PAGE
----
Lowcock may appeal for member states to help prevent a further deterioration, including that they comply with their obligations to uphold international humanitarian law and improve access for imports and their distribution. He may call on countries to support the Yemeni economy by taking measures to stabilise the currency, expedite the approval of lines of credit for traders, and pay pensioners and civil servants. Lowcock may note that it will take several months to scale up what is already the UN’s largest relief operation in order to meet projected needs, while asking countries to provide the financial support that this will require.

Council members recognise the urgency of the humanitarian situation and the risk of a major famine. Members may recall the warring parties’ obligations, as highlighted in resolution 2417, to protect civilians in accordance with international humanitarian law, including civilian objects necessary for food production and distribution such as markets, water systems, mills, food processing and storage sites, and means of transportation. Members are likely to reiterate positions expressed in previous meetings, namely that Hodeidah port must remain operational, and that all main roads be kept open and accessible. Members that have called for a cessation of hostilities amidst intensified fighting around Hodeidah, following last month’s Geneva consultations, could repeat this call. Members could also recall that both resolution 2216, adopted at the outset of the coalition intervention, and resolution 2417, affirm that sanctions may be applied to individuals or entities obstructing the delivery, access to or distribution of humanitarian assistance.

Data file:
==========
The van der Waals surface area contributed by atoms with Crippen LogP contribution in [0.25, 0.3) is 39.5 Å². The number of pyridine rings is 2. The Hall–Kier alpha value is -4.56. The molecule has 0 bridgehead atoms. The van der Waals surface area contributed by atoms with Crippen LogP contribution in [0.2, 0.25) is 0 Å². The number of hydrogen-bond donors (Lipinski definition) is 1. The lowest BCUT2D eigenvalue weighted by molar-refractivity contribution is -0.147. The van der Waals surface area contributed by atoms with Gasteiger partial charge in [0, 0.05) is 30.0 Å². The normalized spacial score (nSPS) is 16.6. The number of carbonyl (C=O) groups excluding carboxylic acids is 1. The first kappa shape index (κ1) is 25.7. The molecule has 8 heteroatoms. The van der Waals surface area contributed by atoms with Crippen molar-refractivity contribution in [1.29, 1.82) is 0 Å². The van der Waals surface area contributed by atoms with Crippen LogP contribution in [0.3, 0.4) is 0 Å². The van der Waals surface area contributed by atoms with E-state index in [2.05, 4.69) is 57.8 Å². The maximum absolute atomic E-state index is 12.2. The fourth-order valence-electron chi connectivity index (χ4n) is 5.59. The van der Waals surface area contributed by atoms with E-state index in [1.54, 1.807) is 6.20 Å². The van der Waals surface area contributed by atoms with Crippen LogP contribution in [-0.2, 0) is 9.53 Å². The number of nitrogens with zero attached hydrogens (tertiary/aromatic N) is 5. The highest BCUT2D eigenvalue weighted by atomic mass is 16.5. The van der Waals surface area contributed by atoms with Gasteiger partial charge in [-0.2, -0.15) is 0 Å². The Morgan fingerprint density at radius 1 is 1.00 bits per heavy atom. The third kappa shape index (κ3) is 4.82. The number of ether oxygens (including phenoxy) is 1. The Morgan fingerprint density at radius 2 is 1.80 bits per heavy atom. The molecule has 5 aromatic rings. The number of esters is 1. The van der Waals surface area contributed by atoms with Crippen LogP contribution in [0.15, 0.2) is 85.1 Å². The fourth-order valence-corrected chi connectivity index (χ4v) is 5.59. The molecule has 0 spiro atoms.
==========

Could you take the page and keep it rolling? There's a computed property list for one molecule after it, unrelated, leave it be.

With much of the latest food security crisis being driven by a loss in purchasing power and incomes, members are likely to urge states to take actions to support the economy. They could highlight the need to inject foreign exchange into the Central Bank to support the rial, and to provide Yemenis with cash by paying public sector workers. Members may further express concerns over a worsening of the cholera outbreak, with weekly case numbers doubling recently compared to the first eight months of 2018, as the price of fuel has risen forty-five percent during the rial’s recent depreciation, causing the suspension of sanitation services and the use of unsafe water sources.

The briefing is also likely to be used as an opportunity by members to call for the warring parties to cooperate with the Special Envoy to resume political talks. Griffiths has been seeking to organise a new round of consultations between the Yemeni government and the Houthis following the Houthis’ absence at the Geneva consultations after disagreements arose over their travel arrangements.